When night falls in Edinburgh, you can’t help but feel a sense of eeriness. Gothic cathedrals and stone tenement buildings tower over misty cobbled roads, and ancient graveyards give way to dark, winding alleys and labyrinth-like streets.
They city’s buildings, streets, nooks and crannies are rife with tales of tragedy, horror, torture, and lore. From public hangings to witch burnings, body snatchers and serial killers, it’s no surprise Edinburgh is considered to be one of the most haunted cities in the UK.
Edinburgh is the perfect city to visit at Halloween, but its dark history can be explored any day of the year.
The Edinburgh vaults are a series of chambers beneath the arches of South Bridge, which date back to 1788. Initially, this space was occupied by merchants, and used as makeshift workplaces by local tradesmen. Conditions soon began to deteriorate, with frequent flooding and poor air quality, and the merchants and tradesmen began to move out. The city’s poor and necessitous quickly began to move in, turning the vaults into a lawless underground city rife with crime. The vaults are believed to have been shut down sometime in the mid-19th Century, and were then rediscovered and eventually excavated during the 1980s.
Nowadays, the vaults are known as one of the most haunted sites in Britain. Multiple spirits are said to frequent the vaults, including the most notorious of them all: The Watcher. Dressed in a long coat and high boots, The Watcher has often been spotted staring at tour groups from afar – although he’s been known to shout and use physical force to scare tourists out of his home as well.
Explore Edinburgh’s Vaults:
Tourists and Harry Potter fans alike flock to this graveyard to see the statue of Greyfriars Bobby and the tombstone of Thomas Riddle, but its also known for something a bit more sinister. A large tomb – aptly named the black mausoleum – is the apparent residence of one of the most well-documented poltergeists in the world. The MacKenzie Poltergeist is named after George MacKenzie – a judge who was best known for his organised prosecution of Scottish Covenanters (a Presbyterian movement in the 17th century). MacKenzie brought thousands of people to Greyfriars where they were hanged and beheaded, tortured and starved. It’s estimated that MacKenzie was responsible for the deaths of 18,000 people.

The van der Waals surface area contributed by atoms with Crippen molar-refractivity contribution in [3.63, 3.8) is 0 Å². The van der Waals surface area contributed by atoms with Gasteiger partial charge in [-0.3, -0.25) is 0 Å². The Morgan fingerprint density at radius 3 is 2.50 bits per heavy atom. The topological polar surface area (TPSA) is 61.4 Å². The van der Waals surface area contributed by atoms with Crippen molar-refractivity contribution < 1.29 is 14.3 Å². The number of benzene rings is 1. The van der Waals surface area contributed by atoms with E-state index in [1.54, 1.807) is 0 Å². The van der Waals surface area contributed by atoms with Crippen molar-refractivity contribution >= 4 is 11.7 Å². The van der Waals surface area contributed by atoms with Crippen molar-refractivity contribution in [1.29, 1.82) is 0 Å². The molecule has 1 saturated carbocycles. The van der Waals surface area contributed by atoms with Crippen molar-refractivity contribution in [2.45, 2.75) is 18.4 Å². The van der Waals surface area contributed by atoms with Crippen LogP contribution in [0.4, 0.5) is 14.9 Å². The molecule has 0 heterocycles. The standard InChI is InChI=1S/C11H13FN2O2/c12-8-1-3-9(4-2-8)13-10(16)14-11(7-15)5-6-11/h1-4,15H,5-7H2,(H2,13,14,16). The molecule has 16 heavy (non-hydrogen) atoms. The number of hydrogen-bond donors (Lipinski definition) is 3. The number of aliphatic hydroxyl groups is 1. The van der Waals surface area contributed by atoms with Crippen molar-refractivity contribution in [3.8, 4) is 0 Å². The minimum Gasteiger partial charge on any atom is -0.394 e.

In the late nineties, a homeless man broke into the final resting place of George MacKenzie and began smashing open the caskets inside. In the midst of his ransacking, the floor collapsed beneath him and he fell into the bottom chamber, which was filled with the putrified remains of illegally dumped plague victims. The homeless man fled from the scene in hysterics and was never heard from again. Almost immediately after this debacle, mysterious and unexplained activity began to escalate at the mausoleum. A woman was reportedly “blasted back off its steps by a cold force,” and soon after, another woman was found lying unconscious near the tomb, her neck covered with bruises. She claimed to have been “strangled by invisible hands.” Over the years, hundreds of reports have been filed, including unexplained burns, scratches, and bruises, along with inexplicable fires at nearby houses – to name a few.
Explore Greyfriars Kirkyard:
The Royal Mile
Edinburgh’s most famous street has been witness to hundreds of violent deaths throughout history. Walk from Holyrood Palace to Edinburgh Castle and you’ll discover as many ghost stories as there are hidden wynds and closes along this thoroughfare.
One of the Royal Mile’s most famous residents was Deacon Brodie, a respectable town councillor who lead a double life. By day, he was a well-trusted carpenter and locksmith; by night, he was a thief and burglar. While working in the day, he made copies of people’s keys and returned late at night to rob them. He was eventually caught, tried, and hanged in 1788. His apparition is often spotted near Brodie’s Close – where he once lived – carrying an old fashioned lantern and large set of keys.
Explore the ghost stories of The Royal Mile:
Have you been on an Edinburgh ghost tour?